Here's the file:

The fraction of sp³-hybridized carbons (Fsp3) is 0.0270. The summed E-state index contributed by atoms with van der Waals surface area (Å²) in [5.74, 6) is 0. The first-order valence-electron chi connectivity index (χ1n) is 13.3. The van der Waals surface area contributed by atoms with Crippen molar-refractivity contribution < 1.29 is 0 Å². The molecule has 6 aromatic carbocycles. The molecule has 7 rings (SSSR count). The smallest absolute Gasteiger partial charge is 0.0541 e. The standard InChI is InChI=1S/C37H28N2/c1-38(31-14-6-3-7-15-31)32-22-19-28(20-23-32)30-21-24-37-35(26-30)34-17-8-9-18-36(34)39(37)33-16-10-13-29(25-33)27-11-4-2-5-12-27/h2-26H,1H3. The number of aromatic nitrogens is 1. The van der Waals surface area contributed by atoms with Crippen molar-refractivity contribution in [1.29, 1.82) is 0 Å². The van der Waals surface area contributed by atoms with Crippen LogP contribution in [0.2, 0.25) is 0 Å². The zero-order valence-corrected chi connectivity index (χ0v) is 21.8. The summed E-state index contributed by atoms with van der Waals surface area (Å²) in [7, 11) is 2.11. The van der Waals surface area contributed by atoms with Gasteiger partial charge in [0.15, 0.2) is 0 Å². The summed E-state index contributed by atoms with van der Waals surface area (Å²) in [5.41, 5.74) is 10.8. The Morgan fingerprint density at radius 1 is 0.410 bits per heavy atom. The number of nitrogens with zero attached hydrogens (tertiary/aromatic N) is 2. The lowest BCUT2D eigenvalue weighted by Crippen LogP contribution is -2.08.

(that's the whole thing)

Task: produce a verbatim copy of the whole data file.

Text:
The fraction of sp³-hybridized carbons (Fsp3) is 0.0270. The summed E-state index contributed by atoms with van der Waals surface area (Å²) in [5.74, 6) is 0. The first-order valence-electron chi connectivity index (χ1n) is 13.3. The van der Waals surface area contributed by atoms with Crippen molar-refractivity contribution < 1.29 is 0 Å². The molecule has 6 aromatic carbocycles. The molecule has 7 rings (SSSR count). The smallest absolute Gasteiger partial charge is 0.0541 e. The standard InChI is InChI=1S/C37H28N2/c1-38(31-14-6-3-7-15-31)32-22-19-28(20-23-32)30-21-24-37-35(26-30)34-17-8-9-18-36(34)39(37)33-16-10-13-29(25-33)27-11-4-2-5-12-27/h2-26H,1H3. The number of aromatic nitrogens is 1. The van der Waals surface area contributed by atoms with Crippen molar-refractivity contribution in [1.29, 1.82) is 0 Å². The van der Waals surface area contributed by atoms with Crippen LogP contribution in [0.2, 0.25) is 0 Å². The zero-order valence-corrected chi connectivity index (χ0v) is 21.8. The summed E-state index contributed by atoms with van der Waals surface area (Å²) in [7, 11) is 2.11. The van der Waals surface area contributed by atoms with Gasteiger partial charge in [0.15, 0.2) is 0 Å². The summed E-state index contributed by atoms with van der Waals surface area (Å²) in [5.41, 5.74) is 10.8. The Morgan fingerprint density at radius 1 is 0.410 bits per heavy atom. The number of nitrogens with zero attached hydrogens (tertiary/aromatic N) is 2. The lowest BCUT2D eigenvalue weighted by Crippen LogP contribution is -2.08.